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First and foremost, I've done extensive research about this, under different names that I think could apply such as "Javascript differential templating", "Javascript update DOM without reparsing", "Javascript render UI using deltas" and other variations. Pardon me if I missed an existing thread that covers my question.

Essentially, I would first like to know if most DOM parsers in browsers do the following already, even though I'm fairly sure the answer is no: do they update the DOM differentially (i.e. only the nodes that have changed in the same tree since the last update) when a node is modified? Like I said, I figure the answer is no and they actually reparse and rerender the updated node and everything in its tree.

Which brings me to my question: is there any Javascript library that allows to manage differential updates to a data model and to the DOM?

I realize I might not be really clear about this, so I will provide some code to explain what I mean:

In that example, I have an "event queue" (which is really a timeline) with events in it. UserEvents all have a unique ID. The way it works now is that UserEvents can execute() and undo(), in the former they modify data in memory (myAppManager.dataModel) and append a <p> in the DOM while in the latter they undo these changes. (Each UserEvent's undo() is defined within the execute() of the same UserEvent as to allow more flexibility, one could consider moving events around independently)

Then, there is myAppManager.render() :

 var myAppManager = new function () {
     this.dataModel = {
         someValue: 0,
         disableButton: false

     this.render = function () {
         $('#go').prop('disabled', this.dataModel.disableButton)

How would it be possible (is it at all?) that myAppManager.render() only updates what has changed since the last update? I reckon this would mean that I would have to have some sort of differentiation system in my data model too. Ultimately I'm wondering about this because I'm gonna be receiving multiple new UserEvents per second (let's say 20-30 per second at worst?) via websockets and I was wondering if I would need to rerender my whole UI for every new piece of data I get. I investigated into Javascript templates to see how they do it, and it seems they all just go this route:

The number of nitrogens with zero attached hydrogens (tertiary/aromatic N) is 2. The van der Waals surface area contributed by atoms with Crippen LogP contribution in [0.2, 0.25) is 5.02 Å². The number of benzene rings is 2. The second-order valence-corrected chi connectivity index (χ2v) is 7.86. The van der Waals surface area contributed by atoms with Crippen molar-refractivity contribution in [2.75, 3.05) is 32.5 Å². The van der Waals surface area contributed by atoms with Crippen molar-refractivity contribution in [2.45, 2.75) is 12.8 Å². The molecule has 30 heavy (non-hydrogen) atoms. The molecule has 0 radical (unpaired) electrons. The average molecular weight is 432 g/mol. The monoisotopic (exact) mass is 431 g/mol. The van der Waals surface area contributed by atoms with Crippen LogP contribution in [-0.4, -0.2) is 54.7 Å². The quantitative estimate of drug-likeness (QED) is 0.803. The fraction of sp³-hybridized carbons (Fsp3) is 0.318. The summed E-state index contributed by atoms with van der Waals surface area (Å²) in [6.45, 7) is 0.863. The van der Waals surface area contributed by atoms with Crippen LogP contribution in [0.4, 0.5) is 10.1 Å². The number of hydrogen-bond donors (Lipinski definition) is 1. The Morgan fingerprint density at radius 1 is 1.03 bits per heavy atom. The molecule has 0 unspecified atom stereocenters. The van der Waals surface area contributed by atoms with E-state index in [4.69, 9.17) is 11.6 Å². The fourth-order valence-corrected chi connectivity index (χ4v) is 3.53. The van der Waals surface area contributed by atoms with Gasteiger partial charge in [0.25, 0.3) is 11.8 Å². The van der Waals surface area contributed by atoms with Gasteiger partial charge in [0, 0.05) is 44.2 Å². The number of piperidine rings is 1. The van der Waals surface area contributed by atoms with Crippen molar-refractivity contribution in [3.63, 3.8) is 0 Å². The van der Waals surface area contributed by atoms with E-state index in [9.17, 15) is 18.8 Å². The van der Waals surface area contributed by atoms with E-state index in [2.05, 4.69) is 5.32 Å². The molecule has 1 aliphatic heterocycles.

document.getElementById('someTemplateContainer').innerHTML = someTemplateEngine.getHtmlOutput();

I doubt however they need to refresh as often as I need to in some instances. Is there prior work on this? Did I miss anything? Thank you very much!

share|improve this question
I haven't looked at it closely, but this is what ReactJS purports to do: (calculate diffs in your templates). Not sure if that's helpful at all... – Alex Mcp Jun 25 '13 at 19:37
@AlexMcp Woah, this really looks promising. I was making this kind of post because I was strongly hoping such a thing was already existing and I had just somehow missed it. I'm just looking at the ToDo example on their site now and I really like it so far, I'll look more into it. Thank you very much! – Mathieu M-Gosselin Jun 25 '13 at 20:07
up vote 1 down vote accepted

The way Backbone.js, as an example, does this is that models (name:value pairs basically) are backed by a view/template, and that models have events associated with them like change. Let's say you have a <ul> where each <li> is one Backbone view, backed by a model.

You could bind every model's change event to re-render its own view (and ONLY its own view). So when the 5th <li> gets its name changed, it will re-render just the contents of that <li>, and the rest of the <ul> is undisturbed.

That lets only new or updated models have their DOM nodes touched and updated.

The difference is that you don't need to know 'what parts of the whole <ul> have changed and just render those', because you've actually decomposed the problem to a series of smaller ones, each of which are responsible for their own rendering and updating logic. (I'm sure other frameworks have similar patterns, and you can do them in vanilla JS too no doubt)

share|improve this answer
That really seems the way to go! I believe the ReactJS you mentioned above works that way, with a bit of extra syntactic sugar added. – Mathieu M-Gosselin Jun 25 '13 at 20:09

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